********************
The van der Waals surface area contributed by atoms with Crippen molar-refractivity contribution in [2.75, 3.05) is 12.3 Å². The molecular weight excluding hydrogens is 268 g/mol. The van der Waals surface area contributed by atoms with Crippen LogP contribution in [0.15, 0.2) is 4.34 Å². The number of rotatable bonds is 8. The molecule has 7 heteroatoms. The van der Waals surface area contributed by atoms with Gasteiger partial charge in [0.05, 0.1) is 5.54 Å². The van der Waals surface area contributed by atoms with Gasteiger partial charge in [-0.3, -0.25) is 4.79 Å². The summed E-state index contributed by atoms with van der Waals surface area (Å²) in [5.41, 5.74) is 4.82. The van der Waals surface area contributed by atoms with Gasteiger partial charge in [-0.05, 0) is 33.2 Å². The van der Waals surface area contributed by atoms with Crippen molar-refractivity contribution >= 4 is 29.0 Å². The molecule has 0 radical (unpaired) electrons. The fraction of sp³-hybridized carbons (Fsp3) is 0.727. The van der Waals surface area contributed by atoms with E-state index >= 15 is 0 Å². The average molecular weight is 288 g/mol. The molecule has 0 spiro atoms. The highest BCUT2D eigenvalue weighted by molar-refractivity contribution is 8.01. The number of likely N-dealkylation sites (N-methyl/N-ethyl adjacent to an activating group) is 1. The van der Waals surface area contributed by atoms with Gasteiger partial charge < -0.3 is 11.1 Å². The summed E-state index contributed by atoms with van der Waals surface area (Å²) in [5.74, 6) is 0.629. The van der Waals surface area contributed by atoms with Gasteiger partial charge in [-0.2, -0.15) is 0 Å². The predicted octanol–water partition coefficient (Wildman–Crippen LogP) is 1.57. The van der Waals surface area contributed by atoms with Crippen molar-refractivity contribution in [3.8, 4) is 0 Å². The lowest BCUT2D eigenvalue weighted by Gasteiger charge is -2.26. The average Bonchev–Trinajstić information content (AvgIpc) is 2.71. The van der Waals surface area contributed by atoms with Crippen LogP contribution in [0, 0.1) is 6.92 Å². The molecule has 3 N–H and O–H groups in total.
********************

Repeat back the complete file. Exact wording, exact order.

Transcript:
The van der Waals surface area contributed by atoms with Crippen molar-refractivity contribution in [2.75, 3.05) is 12.3 Å². The molecular weight excluding hydrogens is 268 g/mol. The van der Waals surface area contributed by atoms with Crippen LogP contribution in [0.15, 0.2) is 4.34 Å². The number of rotatable bonds is 8. The molecule has 7 heteroatoms. The van der Waals surface area contributed by atoms with Gasteiger partial charge in [0.05, 0.1) is 5.54 Å². The van der Waals surface area contributed by atoms with Gasteiger partial charge in [-0.3, -0.25) is 4.79 Å². The summed E-state index contributed by atoms with van der Waals surface area (Å²) in [5.41, 5.74) is 4.82. The van der Waals surface area contributed by atoms with Gasteiger partial charge in [-0.05, 0) is 33.2 Å². The van der Waals surface area contributed by atoms with Crippen molar-refractivity contribution >= 4 is 29.0 Å². The molecule has 0 radical (unpaired) electrons. The fraction of sp³-hybridized carbons (Fsp3) is 0.727. The van der Waals surface area contributed by atoms with E-state index >= 15 is 0 Å². The average molecular weight is 288 g/mol. The molecule has 0 spiro atoms. The highest BCUT2D eigenvalue weighted by molar-refractivity contribution is 8.01. The number of likely N-dealkylation sites (N-methyl/N-ethyl adjacent to an activating group) is 1. The van der Waals surface area contributed by atoms with Gasteiger partial charge < -0.3 is 11.1 Å². The summed E-state index contributed by atoms with van der Waals surface area (Å²) in [5.74, 6) is 0.629. The van der Waals surface area contributed by atoms with Gasteiger partial charge in [-0.2, -0.15) is 0 Å². The predicted octanol–water partition coefficient (Wildman–Crippen LogP) is 1.57. The van der Waals surface area contributed by atoms with Crippen molar-refractivity contribution in [3.8, 4) is 0 Å². The lowest BCUT2D eigenvalue weighted by Gasteiger charge is -2.26. The average Bonchev–Trinajstić information content (AvgIpc) is 2.71. The van der Waals surface area contributed by atoms with Crippen LogP contribution in [0, 0.1) is 6.92 Å². The molecule has 3 N–H and O–H groups in total.